You just have to be willing to shoot yourself in the foot once or twice if you want to take a stance.

How could we write a law to ban this without putting undue restrictions on legitimate technology? We could just have them stop.

> We could just have them stop.

How? There are no political factions in the U.S. that would support such an agenda. Which party do you imagine taking up this issue?

You could have said the same thing about gay marriage or marijuana legalization in 2001. It's not like political change is impossible. In fact this change would be easier because it benefits the majority, unlike gay marriage or legal marijuana which were both minority issues.

> You could have said the same thing about gay marriage or marijuana legalization in 2001

I take your point, but I don't think it's the same thing. There was no vested commercial interest in maintaining the gay marriage ban and even then marriage equality was fiercely opposed and narrowly achieved and would be impossible to achieve today and into the foreseeable political future. It was also a no-brainer issue for Democrats that earned them a lot of support and did not conflict with Democratic donor interests. Marijuana is more complicated, especially if we are mindful of the fact that it is still a Schedule I drug (while e.g. cocaine, fentanyl and meth are Schedule II), but there was at least the gigantic bales of cash to create a clear incentive to drive legalization forward despite the fact that marijuana businesses are still being hamstrung by the banks and are under explicit threat by the attorney general. Still, marijuana is a very old issue with a clear binary choice that most of the citizenry is educated about...

Now, compare all that with a ratcheting up of privacy restrictions wherein the only possible outcome is the loss of billions of dollars in monetizable customer data and personal information, not to mention all the usual suspects that continuously endeavor to magnify the scope and breadth of the surveillance state for their own ends. Additionally, there is no clear binary choice like with marijuana and gay marriage; any viable solution will require an imperfect, nuanced, and somewhat technical approach to being solved and this type of solution is the hardest thing to do in our politics right now. There is no incentive for any faction to tamp down on data collection and the populace has given the signal that it doesn't really care about these issues (e.g. the equifax breach had no legal and minimal financial consequences for the company, and people have already forgotten). Additionally, there is also a sizable libertarian population among the technically literate that will oppose any kind of serious restrictions on data-collection because they are ideologically opposed to regulations. Imagine the furor on this forum if a presidential candidate seriously suggested something within the ballpark of EU style privacy laws - the entire front page would be flagged out of existence. Maybe I am pessimistic, but I just can't see a viable route to privacy restrictions.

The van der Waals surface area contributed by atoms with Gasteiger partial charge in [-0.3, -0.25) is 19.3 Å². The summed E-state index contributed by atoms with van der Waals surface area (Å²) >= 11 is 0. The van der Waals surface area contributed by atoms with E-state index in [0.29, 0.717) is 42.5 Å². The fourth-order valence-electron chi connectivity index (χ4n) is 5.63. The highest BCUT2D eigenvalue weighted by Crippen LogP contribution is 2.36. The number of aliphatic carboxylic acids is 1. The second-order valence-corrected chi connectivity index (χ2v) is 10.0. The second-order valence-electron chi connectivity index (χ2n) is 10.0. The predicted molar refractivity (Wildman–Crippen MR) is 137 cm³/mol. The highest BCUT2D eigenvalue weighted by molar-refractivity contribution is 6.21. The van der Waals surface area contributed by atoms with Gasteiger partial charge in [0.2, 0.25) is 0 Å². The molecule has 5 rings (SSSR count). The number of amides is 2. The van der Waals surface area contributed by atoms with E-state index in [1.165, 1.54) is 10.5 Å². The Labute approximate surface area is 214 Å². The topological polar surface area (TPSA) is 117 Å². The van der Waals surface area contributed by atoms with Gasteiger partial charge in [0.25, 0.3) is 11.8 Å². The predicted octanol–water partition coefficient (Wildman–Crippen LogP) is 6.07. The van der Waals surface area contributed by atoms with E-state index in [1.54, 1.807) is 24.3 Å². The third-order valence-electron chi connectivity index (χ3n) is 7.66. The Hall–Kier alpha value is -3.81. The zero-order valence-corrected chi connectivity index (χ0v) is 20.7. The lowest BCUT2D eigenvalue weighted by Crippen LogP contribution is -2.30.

edit: I just want to add: I'm not saying "no progress is possible forever, give up". I'm responding to the cavalier tone of your suggestion that "we can just make them stop". It's certainly possible, it's just very unlikely within the foreseeable future.

Data tax? Pay 100 USD / month or 0.01 % revenue per one personal record?

I think people should have copyright over everything their creative human brains produce, including their purchasing decisions. Copyright can't be transferred away from the author, only licensed. My credit card history happens to be a piece of performance art commenting on consumerism, thank you very much.

Hm.. there must be a way to incorporate purchasing decisions into an art piece that make them very obviously part of copyright for that case..